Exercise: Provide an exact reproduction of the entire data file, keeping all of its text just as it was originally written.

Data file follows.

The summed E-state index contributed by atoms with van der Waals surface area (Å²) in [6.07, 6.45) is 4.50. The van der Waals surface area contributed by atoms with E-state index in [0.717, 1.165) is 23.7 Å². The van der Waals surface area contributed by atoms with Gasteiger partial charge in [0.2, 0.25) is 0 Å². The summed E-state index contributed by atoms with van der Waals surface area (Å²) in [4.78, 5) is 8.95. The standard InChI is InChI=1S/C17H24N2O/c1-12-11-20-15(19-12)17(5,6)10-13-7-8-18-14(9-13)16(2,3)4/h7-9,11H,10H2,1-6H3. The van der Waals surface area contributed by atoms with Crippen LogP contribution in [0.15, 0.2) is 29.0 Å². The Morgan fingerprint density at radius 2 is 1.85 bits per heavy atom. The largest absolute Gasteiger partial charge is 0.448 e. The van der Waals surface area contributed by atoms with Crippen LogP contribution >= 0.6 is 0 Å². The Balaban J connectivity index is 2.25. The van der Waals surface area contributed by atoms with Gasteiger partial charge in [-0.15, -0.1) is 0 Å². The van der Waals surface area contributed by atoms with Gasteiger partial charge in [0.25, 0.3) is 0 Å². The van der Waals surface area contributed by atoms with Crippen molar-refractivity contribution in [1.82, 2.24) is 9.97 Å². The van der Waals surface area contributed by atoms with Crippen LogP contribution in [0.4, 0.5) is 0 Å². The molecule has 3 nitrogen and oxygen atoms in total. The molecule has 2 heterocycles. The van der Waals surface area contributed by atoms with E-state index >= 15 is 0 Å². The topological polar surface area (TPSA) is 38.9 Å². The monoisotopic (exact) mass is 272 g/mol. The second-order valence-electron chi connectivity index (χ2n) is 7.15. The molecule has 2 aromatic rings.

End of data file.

The summed E-state index contributed by atoms with van der Waals surface area (Å²) in [6.07, 6.45) is 4.50. The van der Waals surface area contributed by atoms with E-state index in [0.717, 1.165) is 23.7 Å². The van der Waals surface area contributed by atoms with Gasteiger partial charge in [0.2, 0.25) is 0 Å². The summed E-state index contributed by atoms with van der Waals surface area (Å²) in [4.78, 5) is 8.95. The standard InChI is InChI=1S/C17H24N2O/c1-12-11-20-15(19-12)17(5,6)10-13-7-8-18-14(9-13)16(2,3)4/h7-9,11H,10H2,1-6H3. The van der Waals surface area contributed by atoms with Crippen LogP contribution in [0.15, 0.2) is 29.0 Å². The Morgan fingerprint density at radius 2 is 1.85 bits per heavy atom. The largest absolute Gasteiger partial charge is 0.448 e. The van der Waals surface area contributed by atoms with Crippen LogP contribution >= 0.6 is 0 Å². The Balaban J connectivity index is 2.25. The van der Waals surface area contributed by atoms with Gasteiger partial charge in [-0.15, -0.1) is 0 Å². The van der Waals surface area contributed by atoms with Gasteiger partial charge in [0.25, 0.3) is 0 Å². The van der Waals surface area contributed by atoms with Crippen molar-refractivity contribution in [1.82, 2.24) is 9.97 Å². The van der Waals surface area contributed by atoms with Crippen LogP contribution in [0.4, 0.5) is 0 Å². The molecule has 3 nitrogen and oxygen atoms in total. The molecule has 2 heterocycles. The van der Waals surface area contributed by atoms with E-state index >= 15 is 0 Å². The topological polar surface area (TPSA) is 38.9 Å². The monoisotopic (exact) mass is 272 g/mol. The second-order valence-electron chi connectivity index (χ2n) is 7.15. The molecule has 2 aromatic rings.